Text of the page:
Issue July 2011

July 2011

Drug courts – What are we? What do we do? Why do we do it?

Throughout the country, there are approximately 2,500 drug courts. In Massachusetts, there are 19 drug courts, including one in the U.S. District Court and one in Bristol Juvenile Court. Drug court is the name of a weekly session held in a court before a judge. Probation officers, defense counsel, assistant district attorneys and treatment providers appear with drug-addicted defendants whose cases have been resolved by pleas or guilty findings. Many defendants have been previously found in violation of probation after a surrender hearing.

Don’t pick up after others, or, the danger of spent shell casings

The possession of ammunition is proscribed by G.L. c. 269, § 10 (h), which incorporates "cartridge cases" by reference to G.L. c. 140, § 129C, and "ammunition" has recently been specifically defined in G.L. c. 269, § 10(o), by the Statutes of 2006, chapter 48, section 7. Is a cartridge casing that contains neither primer nor powder -- and is incapable of being fired, or of discharging a shot or a bullet -- ammunition? The question has been answered, for the moment, by the Appeals Court in Commonwealth v. Truong.2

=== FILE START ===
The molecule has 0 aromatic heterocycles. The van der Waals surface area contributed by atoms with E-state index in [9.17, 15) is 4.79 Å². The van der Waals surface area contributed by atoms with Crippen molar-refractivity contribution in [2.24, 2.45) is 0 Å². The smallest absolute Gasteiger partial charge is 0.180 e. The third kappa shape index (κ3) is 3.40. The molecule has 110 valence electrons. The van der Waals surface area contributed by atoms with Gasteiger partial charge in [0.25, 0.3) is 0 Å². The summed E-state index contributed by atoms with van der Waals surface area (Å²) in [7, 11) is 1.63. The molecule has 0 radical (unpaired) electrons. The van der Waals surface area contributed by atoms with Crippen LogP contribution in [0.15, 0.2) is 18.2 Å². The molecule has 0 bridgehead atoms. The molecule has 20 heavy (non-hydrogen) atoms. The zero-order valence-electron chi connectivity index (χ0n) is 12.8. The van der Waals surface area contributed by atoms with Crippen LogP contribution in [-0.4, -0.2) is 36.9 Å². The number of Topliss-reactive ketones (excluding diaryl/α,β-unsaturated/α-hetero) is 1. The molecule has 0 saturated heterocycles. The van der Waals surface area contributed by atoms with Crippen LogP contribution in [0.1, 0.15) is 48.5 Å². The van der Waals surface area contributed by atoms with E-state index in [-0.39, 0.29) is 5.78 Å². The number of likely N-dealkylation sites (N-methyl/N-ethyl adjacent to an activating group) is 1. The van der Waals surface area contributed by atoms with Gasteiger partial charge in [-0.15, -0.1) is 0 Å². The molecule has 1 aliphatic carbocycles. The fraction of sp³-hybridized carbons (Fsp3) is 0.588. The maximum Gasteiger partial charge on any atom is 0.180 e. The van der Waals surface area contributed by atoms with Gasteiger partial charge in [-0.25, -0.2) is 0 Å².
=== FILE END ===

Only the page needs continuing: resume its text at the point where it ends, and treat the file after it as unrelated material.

The grass may seem greener

As we continue to search for sensible and considerate drug-enforcement policies, lawyers play a crucial role in previewing the likely practical impact of such changes on the criminal process. An important lesson about the necessity of such a debate can be drawn from the Supreme Judicial Court's recent interpretation of a law created through the direct democracy of a 2008 ballot-referendum which decriminalized, rather than legalized, small quantities of marijuana.